Similar opportunities to showcase what it is like to work at a firm have been seized by Clifford Chance, which launched a programme of virtual events and development opportunities for early careers candidates.
“It’s been a fantastic opportunity to shake up how we approach candidate attraction,” says Yasmina Kone, interim graduate recruitment manager at Clifford Chance.
“We moved away from the traditional open days and events and designed an innovative core curriculum of 50+ sessions, all aimed to provide varied and interesting skills development to attendees. For example, we gave an insight to our culture through our Together We Are series, which profiled key speakers from the business on topics such as gender parity, campaigning for racial equality, and resilience and mental health.
“By moving away from the traditional format and focusing on important themes, we were able to provide a much more genuine and interesting insight into our business.”
Clifford Chance also launched its global virtual internships last year, which gave graduates and students the ability to learn first-hand from trainees and lawyers. Kone says these have been completed by “thousands” of people since August, meaning that thousands have been given an insight into the firm’s culture.
Connecting with employees
Face-to-face careers fairs and internships would have given candidates the ability to talk to employee representatives and find out about their experiences of working at a law firm first hand. This is still possible in a virtual environment, suggests Kone.
“We have for many years had a section of our website where candidates can ask questions directly to our Clifford Chance insiders, and that’s been more popular than ever in the virtual world,” she says.
“As well as participating in networking events at careers fairs, we’ve also hosted a number of live chats which give prospective applicants the chance to ask all of their questions to trainees, lawyers and graduate recruitment.”
Allen & Overy has also been facilitating access to current employees during every stage of its recruitment process.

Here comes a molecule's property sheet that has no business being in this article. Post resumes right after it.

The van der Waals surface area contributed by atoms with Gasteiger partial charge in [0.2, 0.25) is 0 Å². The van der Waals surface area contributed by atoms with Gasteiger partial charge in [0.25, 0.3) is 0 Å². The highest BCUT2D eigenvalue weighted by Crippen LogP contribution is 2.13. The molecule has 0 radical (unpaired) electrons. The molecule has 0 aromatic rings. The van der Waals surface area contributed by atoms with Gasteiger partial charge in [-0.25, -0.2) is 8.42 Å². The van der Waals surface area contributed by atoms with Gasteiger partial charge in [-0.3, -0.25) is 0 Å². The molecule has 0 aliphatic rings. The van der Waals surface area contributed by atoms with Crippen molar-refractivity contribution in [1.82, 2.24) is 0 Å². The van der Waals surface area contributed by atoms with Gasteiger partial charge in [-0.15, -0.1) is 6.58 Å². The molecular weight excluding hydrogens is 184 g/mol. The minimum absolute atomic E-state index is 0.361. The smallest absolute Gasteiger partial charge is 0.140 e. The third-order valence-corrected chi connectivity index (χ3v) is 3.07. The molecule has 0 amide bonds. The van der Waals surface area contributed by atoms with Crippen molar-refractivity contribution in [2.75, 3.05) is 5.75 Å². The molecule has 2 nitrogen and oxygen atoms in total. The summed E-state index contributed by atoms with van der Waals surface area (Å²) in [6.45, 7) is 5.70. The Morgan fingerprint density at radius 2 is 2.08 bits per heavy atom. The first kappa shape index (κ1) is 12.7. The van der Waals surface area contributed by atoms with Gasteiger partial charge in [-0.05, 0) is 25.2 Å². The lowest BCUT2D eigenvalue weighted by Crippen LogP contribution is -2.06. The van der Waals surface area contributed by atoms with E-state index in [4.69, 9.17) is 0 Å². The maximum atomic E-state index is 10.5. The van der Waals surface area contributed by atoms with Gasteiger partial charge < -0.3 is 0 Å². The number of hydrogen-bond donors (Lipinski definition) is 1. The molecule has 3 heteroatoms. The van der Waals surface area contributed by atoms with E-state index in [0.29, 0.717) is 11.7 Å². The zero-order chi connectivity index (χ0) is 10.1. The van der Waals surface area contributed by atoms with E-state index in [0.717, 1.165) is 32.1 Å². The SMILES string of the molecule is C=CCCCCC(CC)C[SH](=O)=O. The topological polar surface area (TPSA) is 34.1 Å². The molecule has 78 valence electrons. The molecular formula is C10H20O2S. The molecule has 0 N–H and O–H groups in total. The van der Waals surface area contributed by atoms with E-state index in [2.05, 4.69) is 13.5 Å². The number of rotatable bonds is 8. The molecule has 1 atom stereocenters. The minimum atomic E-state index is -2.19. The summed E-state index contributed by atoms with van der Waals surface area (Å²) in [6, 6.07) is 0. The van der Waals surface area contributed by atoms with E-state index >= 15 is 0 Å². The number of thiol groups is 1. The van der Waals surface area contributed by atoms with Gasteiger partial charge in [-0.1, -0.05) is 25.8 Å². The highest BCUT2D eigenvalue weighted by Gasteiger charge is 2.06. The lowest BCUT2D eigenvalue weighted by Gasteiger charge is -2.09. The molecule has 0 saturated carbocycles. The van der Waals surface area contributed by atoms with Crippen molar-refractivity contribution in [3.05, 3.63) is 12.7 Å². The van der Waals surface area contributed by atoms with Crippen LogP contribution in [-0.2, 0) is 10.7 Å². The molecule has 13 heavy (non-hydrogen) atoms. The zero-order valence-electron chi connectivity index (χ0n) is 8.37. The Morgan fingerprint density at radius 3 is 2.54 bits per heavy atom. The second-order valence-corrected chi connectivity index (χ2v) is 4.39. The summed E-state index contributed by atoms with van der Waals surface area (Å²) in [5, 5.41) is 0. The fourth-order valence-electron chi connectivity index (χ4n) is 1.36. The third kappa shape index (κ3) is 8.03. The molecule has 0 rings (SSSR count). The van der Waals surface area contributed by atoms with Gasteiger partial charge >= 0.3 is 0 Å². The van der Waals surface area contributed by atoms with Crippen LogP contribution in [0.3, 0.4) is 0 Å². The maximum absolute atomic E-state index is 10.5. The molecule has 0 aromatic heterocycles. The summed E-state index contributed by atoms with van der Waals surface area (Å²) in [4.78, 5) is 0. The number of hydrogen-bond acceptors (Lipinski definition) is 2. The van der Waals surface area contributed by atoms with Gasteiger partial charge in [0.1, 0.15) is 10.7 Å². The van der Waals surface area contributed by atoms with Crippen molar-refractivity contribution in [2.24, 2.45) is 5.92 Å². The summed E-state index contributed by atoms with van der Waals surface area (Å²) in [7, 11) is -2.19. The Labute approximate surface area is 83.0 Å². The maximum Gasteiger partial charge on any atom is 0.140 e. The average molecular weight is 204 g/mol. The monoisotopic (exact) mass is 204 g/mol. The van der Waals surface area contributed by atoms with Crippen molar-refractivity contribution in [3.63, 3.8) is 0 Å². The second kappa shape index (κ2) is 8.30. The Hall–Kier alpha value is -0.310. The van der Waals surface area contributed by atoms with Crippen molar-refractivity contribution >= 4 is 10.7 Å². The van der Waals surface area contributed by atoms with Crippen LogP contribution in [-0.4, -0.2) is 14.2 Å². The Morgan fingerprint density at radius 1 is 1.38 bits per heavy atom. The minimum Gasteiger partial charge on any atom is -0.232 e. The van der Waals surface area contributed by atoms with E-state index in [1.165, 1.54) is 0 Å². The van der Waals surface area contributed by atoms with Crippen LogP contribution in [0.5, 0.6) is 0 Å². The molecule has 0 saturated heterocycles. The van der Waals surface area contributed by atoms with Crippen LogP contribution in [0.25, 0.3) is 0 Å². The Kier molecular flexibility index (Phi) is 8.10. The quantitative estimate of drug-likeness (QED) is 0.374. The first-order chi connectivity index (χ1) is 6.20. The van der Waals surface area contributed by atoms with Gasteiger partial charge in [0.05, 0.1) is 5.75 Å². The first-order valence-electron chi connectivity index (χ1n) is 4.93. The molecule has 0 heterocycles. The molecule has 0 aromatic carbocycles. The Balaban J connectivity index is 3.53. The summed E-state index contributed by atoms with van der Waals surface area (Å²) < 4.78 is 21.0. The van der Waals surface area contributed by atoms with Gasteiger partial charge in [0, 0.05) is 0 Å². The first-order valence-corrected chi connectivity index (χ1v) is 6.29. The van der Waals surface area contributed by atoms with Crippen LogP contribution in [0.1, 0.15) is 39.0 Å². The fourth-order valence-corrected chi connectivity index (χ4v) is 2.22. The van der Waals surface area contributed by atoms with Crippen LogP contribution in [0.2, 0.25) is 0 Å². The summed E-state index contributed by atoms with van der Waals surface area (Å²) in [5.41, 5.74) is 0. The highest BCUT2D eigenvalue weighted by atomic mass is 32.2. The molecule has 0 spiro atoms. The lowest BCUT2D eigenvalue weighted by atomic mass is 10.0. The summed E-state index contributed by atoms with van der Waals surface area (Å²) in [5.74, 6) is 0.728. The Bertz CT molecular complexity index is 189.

Rolph says: “At the front end (attraction) this access is much more high level, with students attending sessions to hear from our lawyers. Once into the selection process and onto our schemes, we were then able to facilitate much more face to face virtual contact.
“Due to availability and everyone working from home, I feel the students may have managed to get in more coffee chats than usual.”
Here to stay?
Virtual arrangements have appeared to serve firms and candidates well while face-to-face meetings and events are off the table. But when the ability to host physical open days and events does return, will virtual events still be viewed as a success?
Rolph says: “I believe virtual is here to stay – the benefits are clear. However, I do believe that there is still value in vacation schemes and programmes being run in person. Offices will still be an important space for collaboration in the future and we know students are still keen to visit.”
Clifford Chance is also likely to have a combination of virtual and in-person events, but the latter is likely to be smaller in scale.
“We will definitely continue to deliver the vast majority of our sessions virtually, because there’s immense value in being able to reach candidates across the country that we may not have met before, and the fact that numbers aren’t capped when we host virtual events,” says Kone.
“It’s also given us the opportunity to think more about sustainability, and how we as graduate recruiters can have a positive impact on the environment. Laura Yeates, head of graduate talent at Clifford Chance, was the driving force behind the Sustainable Recruitment Alliance, which encourages organisations to take a more eco-friendly approach to early talent recruitment.
“This is just another example of how going virtual and taking a pause from on-campus recruitment has made us all assess how we currently recruit, and what we can do to have a positive impact on the student community and the wider population too.”